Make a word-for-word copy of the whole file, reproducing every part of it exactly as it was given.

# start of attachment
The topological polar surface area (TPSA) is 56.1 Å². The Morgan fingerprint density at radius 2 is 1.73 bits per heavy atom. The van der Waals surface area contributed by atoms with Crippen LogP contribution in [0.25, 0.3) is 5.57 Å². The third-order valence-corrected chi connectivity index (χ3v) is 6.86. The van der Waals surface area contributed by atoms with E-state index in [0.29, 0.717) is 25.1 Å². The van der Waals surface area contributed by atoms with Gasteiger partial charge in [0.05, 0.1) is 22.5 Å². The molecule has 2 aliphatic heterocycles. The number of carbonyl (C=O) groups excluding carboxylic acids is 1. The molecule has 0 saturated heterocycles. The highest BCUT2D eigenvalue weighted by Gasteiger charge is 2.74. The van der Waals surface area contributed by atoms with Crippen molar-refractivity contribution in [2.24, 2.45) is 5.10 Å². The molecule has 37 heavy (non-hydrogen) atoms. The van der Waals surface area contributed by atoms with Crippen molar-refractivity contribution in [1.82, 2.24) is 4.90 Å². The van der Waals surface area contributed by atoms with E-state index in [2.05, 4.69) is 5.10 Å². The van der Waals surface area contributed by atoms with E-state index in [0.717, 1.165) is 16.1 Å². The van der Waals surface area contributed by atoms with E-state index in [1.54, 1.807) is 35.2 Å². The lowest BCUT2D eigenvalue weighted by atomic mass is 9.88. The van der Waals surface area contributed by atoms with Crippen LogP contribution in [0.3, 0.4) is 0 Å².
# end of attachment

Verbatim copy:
The topological polar surface area (TPSA) is 56.1 Å². The Morgan fingerprint density at radius 2 is 1.73 bits per heavy atom. The van der Waals surface area contributed by atoms with Crippen LogP contribution in [0.25, 0.3) is 5.57 Å². The third-order valence-corrected chi connectivity index (χ3v) is 6.86. The van der Waals surface area contributed by atoms with E-state index in [0.29, 0.717) is 25.1 Å². The van der Waals surface area contributed by atoms with Gasteiger partial charge in [0.05, 0.1) is 22.5 Å². The molecule has 2 aliphatic heterocycles. The number of carbonyl (C=O) groups excluding carboxylic acids is 1. The molecule has 0 saturated heterocycles. The highest BCUT2D eigenvalue weighted by Gasteiger charge is 2.74. The van der Waals surface area contributed by atoms with Crippen molar-refractivity contribution in [2.24, 2.45) is 5.10 Å². The molecule has 37 heavy (non-hydrogen) atoms. The van der Waals surface area contributed by atoms with Crippen molar-refractivity contribution in [1.82, 2.24) is 4.90 Å². The van der Waals surface area contributed by atoms with E-state index in [2.05, 4.69) is 5.10 Å². The van der Waals surface area contributed by atoms with E-state index in [0.717, 1.165) is 16.1 Å². The van der Waals surface area contributed by atoms with E-state index in [1.54, 1.807) is 35.2 Å². The lowest BCUT2D eigenvalue weighted by atomic mass is 9.88. The van der Waals surface area contributed by atoms with Crippen LogP contribution in [0.3, 0.4) is 0 Å².